North Korea Military News, Reports, Data, etc.


sahureka

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other 3 Mig-15 with hard points for bombs connected to the fuselage, yes !! North Koreans have implemented this additional capacity on the majority of this old model aircraft.
 

sahureka

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It seems that the North Koreans as well as carrying out the new color camouflage, have updating of the cockpit Mig-29
in this frame extrapolated from the video, indicated with the arrow, there seems to be an LCD screen



from the minute 21:10 to 21:37
 

TerraN_EmpirE

Tyrant King
The most Advanced fighter class aircraft in the Korean People's army Air forces are the Su 25, Mig 29 and Mig 23.
Of these three types The Mig 29 is the most capable on paper. however it's also the fewest. The KPAA suposedly received 35 units from Russia,But I have also seen numbers as low as 17 with 2 having crashed and it's likely due to lack of reliable spare parts and fuel access that atleast half of these are grounded used for spare parts or spare planes.
It's highly likely that the North Koreans have done everything in there power to smuggle, reverse engineer and devise means of maintaining these fighters much like how the Iranians have there kept F14s flying. that may include installing GPS systems or terminals meant for other more civil aircraft. I also won't put it past the KPAA to show off mockups in non flyable aircraft to for propaganda, It's an old tactic to maintain dummies on air strips to make an adversary think you have more fighters then you have.
due to their low numbers the Mig 29 seem to operate as a pride of place fighter with 4 operating as Quick reaction aircraft on standby.
The more likely to be encountered advanced fighter of the KPAA is the Mig 23ML This is a swing wing Interceptor roughly equal to the F4 Phantom, Like the Phantom this is a third generation Aircraft. between 60-46 in KPAA inventory with maybe half still operational.
The last is the SU25K ground attack aircraft about 36 including trainers were delivered. again about half may be flyable.

After these are Mig 21 the backbone of the North korean airforce with estimates as high as 130 as low as 36 numbers in service also fluctuate. I lean to 36 operational as the KPAA got about that number from Kazakhstan in the early 90's and in 2013 a Shipment of Cuban "Sugar" on the Chong Chon Gang was inspected in Panama. The Brown Sugar had 2 Air defence missile batteries, 9 missiles for said batteries 2 Mig21Bis, and 15 Mig21 engines The Cargo was impounded crew eventually released the ship returned and since then renamed Tong Hun San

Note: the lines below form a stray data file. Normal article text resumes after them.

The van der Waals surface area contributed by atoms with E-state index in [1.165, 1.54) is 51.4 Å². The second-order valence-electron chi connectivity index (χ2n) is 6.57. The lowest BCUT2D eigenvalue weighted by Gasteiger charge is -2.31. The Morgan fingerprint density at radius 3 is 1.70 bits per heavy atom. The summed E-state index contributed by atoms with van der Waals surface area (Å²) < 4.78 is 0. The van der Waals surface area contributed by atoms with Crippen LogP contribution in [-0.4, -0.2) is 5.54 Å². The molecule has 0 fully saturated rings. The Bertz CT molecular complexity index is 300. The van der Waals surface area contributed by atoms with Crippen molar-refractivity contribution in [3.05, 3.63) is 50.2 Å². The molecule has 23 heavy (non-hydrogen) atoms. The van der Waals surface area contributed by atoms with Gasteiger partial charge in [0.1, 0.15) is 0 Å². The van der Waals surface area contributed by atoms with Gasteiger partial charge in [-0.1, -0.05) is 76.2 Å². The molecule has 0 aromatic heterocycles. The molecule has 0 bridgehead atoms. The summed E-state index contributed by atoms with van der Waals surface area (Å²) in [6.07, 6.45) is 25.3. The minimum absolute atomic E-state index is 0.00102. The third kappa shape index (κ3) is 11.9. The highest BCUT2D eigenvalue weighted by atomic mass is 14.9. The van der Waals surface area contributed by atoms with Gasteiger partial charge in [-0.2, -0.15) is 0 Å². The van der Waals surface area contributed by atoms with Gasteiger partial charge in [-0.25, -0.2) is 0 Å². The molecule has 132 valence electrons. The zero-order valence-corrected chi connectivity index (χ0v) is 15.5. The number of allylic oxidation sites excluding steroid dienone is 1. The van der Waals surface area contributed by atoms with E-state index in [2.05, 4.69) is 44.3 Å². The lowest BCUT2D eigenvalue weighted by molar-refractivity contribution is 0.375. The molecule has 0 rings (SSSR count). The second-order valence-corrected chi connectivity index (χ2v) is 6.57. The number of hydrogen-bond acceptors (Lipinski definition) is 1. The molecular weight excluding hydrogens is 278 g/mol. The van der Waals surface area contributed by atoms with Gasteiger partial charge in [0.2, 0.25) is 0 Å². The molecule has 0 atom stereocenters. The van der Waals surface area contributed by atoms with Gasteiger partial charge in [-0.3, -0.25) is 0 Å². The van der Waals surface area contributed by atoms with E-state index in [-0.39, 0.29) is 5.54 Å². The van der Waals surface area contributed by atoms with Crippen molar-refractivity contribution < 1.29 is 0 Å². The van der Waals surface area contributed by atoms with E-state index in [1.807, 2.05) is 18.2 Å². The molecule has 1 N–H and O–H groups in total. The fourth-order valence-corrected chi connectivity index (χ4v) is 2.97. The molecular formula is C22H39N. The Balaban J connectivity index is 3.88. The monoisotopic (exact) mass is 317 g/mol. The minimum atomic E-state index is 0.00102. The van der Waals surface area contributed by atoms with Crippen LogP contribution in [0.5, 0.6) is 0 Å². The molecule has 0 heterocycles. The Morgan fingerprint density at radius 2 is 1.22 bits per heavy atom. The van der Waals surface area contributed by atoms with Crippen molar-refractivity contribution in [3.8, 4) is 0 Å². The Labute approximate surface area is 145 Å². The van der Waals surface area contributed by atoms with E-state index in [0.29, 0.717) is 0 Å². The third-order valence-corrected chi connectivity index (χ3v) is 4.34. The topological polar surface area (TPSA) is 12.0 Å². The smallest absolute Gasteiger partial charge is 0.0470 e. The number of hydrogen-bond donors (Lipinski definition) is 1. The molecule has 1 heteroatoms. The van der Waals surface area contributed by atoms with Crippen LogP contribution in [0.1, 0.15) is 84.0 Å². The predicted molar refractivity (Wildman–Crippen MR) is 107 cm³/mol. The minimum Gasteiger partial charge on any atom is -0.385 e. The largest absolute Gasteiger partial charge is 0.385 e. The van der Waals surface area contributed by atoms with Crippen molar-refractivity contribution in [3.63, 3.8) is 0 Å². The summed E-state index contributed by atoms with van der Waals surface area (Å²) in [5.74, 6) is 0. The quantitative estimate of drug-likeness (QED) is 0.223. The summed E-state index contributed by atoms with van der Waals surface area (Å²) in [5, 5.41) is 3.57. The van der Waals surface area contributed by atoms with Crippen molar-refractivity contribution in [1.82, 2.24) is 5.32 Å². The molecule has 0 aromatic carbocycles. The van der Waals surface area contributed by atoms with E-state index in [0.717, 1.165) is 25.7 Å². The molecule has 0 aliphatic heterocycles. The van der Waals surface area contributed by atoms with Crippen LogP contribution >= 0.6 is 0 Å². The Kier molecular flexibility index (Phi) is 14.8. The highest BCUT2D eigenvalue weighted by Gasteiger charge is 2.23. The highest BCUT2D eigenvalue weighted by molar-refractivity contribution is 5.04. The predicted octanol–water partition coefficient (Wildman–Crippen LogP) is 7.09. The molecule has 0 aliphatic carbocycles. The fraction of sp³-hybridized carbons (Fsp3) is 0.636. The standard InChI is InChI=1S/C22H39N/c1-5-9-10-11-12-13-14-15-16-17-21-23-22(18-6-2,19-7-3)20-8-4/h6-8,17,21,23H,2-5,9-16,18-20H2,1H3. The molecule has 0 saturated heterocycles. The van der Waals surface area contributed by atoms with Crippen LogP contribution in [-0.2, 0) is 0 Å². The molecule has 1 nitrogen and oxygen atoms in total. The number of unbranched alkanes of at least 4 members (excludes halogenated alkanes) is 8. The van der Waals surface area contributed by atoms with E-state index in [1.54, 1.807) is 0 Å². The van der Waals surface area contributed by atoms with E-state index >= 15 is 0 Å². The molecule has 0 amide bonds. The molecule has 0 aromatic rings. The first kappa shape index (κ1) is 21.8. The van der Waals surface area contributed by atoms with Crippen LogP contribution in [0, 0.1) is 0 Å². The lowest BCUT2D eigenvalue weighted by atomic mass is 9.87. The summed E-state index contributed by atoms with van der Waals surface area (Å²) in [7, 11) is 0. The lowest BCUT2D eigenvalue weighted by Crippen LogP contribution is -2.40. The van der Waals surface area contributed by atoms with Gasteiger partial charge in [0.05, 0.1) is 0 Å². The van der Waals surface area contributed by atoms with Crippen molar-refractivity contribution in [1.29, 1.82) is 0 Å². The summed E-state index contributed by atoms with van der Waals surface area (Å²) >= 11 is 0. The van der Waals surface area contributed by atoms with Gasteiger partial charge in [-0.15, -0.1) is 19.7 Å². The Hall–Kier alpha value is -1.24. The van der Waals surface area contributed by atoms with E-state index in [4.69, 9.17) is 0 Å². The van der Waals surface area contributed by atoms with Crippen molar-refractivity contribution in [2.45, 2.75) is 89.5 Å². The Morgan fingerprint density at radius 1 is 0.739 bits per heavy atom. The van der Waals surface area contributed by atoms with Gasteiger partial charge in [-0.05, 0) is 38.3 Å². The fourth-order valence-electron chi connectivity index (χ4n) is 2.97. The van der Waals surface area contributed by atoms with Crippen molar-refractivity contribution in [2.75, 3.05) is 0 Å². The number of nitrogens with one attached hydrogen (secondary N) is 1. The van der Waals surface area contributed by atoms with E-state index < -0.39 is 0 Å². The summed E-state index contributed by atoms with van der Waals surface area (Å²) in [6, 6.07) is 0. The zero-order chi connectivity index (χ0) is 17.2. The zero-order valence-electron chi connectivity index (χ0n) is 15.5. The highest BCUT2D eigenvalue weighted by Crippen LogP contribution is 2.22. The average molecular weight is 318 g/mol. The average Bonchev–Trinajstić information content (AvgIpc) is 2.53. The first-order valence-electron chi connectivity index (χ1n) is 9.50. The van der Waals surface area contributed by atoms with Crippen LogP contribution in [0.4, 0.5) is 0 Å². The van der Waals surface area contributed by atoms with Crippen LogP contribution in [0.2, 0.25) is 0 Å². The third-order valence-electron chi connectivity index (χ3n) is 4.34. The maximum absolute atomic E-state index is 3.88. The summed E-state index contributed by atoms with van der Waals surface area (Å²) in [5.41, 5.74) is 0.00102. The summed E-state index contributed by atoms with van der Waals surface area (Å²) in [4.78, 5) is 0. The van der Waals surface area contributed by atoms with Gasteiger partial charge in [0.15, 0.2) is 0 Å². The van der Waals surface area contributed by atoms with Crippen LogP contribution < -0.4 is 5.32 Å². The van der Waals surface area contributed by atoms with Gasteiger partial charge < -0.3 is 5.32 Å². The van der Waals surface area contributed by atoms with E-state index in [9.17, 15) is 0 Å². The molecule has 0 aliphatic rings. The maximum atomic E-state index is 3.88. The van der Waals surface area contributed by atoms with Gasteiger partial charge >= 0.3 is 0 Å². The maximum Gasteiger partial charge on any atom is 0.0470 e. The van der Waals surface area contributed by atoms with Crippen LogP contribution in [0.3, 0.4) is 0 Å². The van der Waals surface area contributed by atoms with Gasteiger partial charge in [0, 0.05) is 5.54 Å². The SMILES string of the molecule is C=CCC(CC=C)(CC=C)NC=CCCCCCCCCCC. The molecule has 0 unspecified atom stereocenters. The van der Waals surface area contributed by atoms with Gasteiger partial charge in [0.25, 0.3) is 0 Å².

sahureka

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just to complete:
In the early 1990s, North Korea started assembling the MiG-29S-13 9.13 Fulcrum-C with the kits supplied by Russia in the Panghyon structure created to facilitate the flow of MiG spare parts, also produced here.
probably at that time the plan was too ambitious for North Korea, but even these 3 Mig-29s certainly gave important information on the structure and components and how to assemble them.
But since 1993, 25 years have passed and still fly, as prehistoric aircraft such as the Mig-15 and Mig-17 are still operating, indeed on these jets have implemented structural changes to install hard points for bombs; this indicates that North Korea now has good aeronautical structures / workshops available to provide for both the revision and the design of the modifications and their implementation.
Many aircraft and spare parts have been bought from the surplus of the countries that were part of the former USSR, from China, from the various countries that have or have already provided the aircraft of Soviet origin, but also the result of reverse engineering that may have also led to the reconstruction of aircraft to bring them to zero hours.
Returning to the Mig-29, just for the reasons mentioned above, the number available to North Korea is indicated from 35 to 45
 

sahureka

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correct:
only 3 Mig-29 kits have not been shown as completed, but information on the structure and components and how to assemble them is definitely available.
 

TerraN_EmpirE

Tyrant King
Returning to the Mig-29, just for the reasons mentioned above, the number available to North Korea is indicated from 35 to 45